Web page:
Virtual Tours for Saab 2002 Models Promise Showroom Experience
Called episodic marketing by Saab interactive shop Agency.com, the tour will use Flash-based technology to deliver images, voice-overs, music and content based on user requests.
"They wanted to do something a little bit different," said Patricia Camden, senior director of business development at Agency.com, Atlanta. "They didn't want to have the typical 360-degree view around the car that showcases the different features and benefits.
"What they wanted to do is give the experience to a consumer as though they are in the Saab showroom in the U.S. and really try to drive those buyers to the showroom," she said.
This effort follows a direct mail push to offload 2001 models of the Saab sedan and wagon. They are priced at $34,000 and $34,700, respectively, with the 2002 models slightly higher. The mailer offers a $50 gift certificate for a test drive at a dealership and $5,000 off for a car purchased.
Saab could not have taken a more proactive approach for its latest piece of marketing. Navigation through saabusa.com will be based on the visitor's response to this question: "What interests you most?" The choices are safety, handling, design and performance. Clicking on one of those options serves up the desired content in Flash format.
"This is actually a real different approach," Camden said. "If you log onto many manufacturers' sites, you'll see that many of them have walk-around tours of vehicles, but in terms of having an episode, this is the first time we've seen it done."
Robert Henry, manager of e-commerce and CRM solutions at Saab Cars USA, Norcross, GA, agreed.
"We're really trying to customize a customer's experience into what they're looking for," he said. "We've not been good in the past about personalization on the Web."
Underlying such efforts is an attempt to simulate as well as complement the dealership experience.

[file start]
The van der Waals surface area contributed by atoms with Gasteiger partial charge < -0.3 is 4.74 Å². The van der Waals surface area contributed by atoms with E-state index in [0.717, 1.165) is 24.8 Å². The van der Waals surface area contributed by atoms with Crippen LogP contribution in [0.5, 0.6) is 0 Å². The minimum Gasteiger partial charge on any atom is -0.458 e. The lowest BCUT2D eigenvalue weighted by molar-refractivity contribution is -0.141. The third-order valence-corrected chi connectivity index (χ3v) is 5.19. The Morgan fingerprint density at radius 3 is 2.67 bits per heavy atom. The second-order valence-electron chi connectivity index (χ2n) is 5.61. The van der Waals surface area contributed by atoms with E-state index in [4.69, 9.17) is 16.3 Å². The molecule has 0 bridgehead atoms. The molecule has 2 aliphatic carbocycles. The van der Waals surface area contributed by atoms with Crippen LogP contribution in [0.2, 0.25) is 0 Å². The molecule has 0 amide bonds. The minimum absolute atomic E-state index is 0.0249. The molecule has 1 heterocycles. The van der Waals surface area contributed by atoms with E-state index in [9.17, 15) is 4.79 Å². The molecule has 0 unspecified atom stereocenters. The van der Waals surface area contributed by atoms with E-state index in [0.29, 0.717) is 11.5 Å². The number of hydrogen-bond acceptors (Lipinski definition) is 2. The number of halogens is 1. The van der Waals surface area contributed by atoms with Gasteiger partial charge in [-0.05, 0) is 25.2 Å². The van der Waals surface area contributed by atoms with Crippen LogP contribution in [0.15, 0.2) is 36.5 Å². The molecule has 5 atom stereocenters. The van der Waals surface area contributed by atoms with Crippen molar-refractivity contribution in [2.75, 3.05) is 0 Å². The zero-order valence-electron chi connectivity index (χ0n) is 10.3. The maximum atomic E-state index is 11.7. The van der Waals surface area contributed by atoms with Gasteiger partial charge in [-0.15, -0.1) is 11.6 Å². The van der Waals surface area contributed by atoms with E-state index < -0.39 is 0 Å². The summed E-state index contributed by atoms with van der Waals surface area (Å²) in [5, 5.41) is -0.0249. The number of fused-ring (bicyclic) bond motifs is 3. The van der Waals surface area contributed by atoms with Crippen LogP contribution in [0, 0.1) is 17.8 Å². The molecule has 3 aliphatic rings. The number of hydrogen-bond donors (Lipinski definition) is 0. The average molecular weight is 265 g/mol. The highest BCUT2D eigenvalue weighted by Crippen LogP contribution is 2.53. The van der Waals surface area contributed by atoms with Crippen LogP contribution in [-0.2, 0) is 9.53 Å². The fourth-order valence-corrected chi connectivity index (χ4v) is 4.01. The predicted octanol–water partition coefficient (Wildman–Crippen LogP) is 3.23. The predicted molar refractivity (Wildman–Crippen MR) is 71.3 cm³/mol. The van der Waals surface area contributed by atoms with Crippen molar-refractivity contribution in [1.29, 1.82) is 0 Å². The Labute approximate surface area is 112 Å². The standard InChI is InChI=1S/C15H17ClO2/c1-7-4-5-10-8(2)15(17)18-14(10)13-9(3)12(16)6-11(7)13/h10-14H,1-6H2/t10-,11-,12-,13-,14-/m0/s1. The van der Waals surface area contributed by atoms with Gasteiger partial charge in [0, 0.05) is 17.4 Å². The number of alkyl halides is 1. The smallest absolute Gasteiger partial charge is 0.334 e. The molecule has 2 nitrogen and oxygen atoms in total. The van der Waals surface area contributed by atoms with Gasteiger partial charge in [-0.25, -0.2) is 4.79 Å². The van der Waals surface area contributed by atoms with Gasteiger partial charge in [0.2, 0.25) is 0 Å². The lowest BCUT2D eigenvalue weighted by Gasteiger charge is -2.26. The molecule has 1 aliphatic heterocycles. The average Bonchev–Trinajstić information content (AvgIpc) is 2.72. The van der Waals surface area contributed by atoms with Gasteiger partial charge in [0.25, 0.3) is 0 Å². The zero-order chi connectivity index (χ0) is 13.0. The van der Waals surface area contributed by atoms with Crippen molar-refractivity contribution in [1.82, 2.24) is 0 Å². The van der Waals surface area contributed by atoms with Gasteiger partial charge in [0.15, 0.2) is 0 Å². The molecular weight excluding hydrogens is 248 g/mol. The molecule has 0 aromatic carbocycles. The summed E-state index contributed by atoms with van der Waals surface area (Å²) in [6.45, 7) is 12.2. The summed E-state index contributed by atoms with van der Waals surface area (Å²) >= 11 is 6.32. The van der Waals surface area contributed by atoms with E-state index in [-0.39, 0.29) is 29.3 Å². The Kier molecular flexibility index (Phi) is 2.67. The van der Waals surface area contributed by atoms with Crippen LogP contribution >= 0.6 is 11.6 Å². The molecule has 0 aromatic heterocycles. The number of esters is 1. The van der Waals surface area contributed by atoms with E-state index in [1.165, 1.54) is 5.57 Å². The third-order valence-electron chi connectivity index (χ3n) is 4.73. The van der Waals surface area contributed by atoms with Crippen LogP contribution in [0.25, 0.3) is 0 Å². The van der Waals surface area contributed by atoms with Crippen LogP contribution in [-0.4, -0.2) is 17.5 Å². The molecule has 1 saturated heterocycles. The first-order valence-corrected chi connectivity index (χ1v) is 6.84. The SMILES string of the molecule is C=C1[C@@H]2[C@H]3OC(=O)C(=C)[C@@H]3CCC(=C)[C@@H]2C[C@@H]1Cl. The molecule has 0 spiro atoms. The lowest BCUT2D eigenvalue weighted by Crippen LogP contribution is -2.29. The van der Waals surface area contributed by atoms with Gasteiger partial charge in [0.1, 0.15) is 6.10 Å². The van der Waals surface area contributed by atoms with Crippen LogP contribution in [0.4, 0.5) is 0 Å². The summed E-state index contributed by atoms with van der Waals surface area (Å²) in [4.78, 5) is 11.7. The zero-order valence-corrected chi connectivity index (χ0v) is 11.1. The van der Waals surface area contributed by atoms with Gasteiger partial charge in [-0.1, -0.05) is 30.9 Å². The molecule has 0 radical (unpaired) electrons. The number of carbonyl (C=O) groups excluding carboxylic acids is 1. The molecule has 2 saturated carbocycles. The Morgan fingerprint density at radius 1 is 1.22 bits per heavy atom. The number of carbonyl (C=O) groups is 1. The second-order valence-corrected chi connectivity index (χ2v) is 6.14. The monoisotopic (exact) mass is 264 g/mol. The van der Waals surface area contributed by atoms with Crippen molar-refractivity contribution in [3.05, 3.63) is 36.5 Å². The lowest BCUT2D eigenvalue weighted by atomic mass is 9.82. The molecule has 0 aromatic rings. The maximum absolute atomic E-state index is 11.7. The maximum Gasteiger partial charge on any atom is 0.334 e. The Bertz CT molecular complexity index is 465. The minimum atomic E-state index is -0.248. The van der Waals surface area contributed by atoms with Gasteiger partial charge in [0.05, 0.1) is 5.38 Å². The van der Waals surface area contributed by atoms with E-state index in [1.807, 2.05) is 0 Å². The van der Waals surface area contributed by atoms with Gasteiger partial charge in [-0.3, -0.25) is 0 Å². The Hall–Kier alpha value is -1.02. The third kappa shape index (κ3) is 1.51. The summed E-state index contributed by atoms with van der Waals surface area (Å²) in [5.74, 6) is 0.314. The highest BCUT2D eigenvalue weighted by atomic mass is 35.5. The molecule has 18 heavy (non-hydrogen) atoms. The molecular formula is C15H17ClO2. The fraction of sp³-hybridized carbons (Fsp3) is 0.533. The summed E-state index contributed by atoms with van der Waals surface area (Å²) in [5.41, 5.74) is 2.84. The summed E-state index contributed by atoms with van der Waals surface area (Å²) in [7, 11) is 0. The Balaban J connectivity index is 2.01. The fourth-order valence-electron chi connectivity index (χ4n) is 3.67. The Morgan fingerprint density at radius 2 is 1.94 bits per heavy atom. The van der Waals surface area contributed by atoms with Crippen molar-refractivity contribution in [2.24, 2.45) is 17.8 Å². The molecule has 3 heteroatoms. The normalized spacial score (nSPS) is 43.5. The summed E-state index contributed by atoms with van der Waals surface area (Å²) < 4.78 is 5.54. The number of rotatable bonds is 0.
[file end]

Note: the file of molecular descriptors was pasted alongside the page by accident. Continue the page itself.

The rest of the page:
Take the planned features. The site will show how to load cargo into a vehicle -- difficult to repeat in a showroom. Zoom-ins, 360-degree views, dashboard close-ups and safety details are part of a personalized tour of the newly redesigned Saab 9-5 vehicle.
"We wanted to be sure that we in no way communicated to Saab's dealer network that we were trying to replace the dealer," Camden said. "That was really very important to Saab, and we're really trying to be sure that we were helping our dealers."
Nudging the online visitor toward a test drive of the new Saab is critical. An opt-in customer information area allows requests for additional information plus scheduling of a test drive. This way, Saab takes care not to convey the impression that it is trying to eliminate the dealer from the buying experience. Based on the visitor's site behavior and requests, information will be compiled and sent to the dealer.
"As a person navigates the site, we collect information on that user from their navigation paths through the site to the way that they respond to the questions," Camden said. "Then, we package that up, and that is delivered to the dealer along with the person's request to test drive.
"So what we've done is, we really have left the dealers very prepared, so that when the prospect walks in, they have a lot of information about what area that specific user was interested in," she said.
It also helps that delivering such intelligence is an indicator of the consumer's mood.
"We're trying to identify what stage the consumer is in and sharing that with the dealer," Henry said.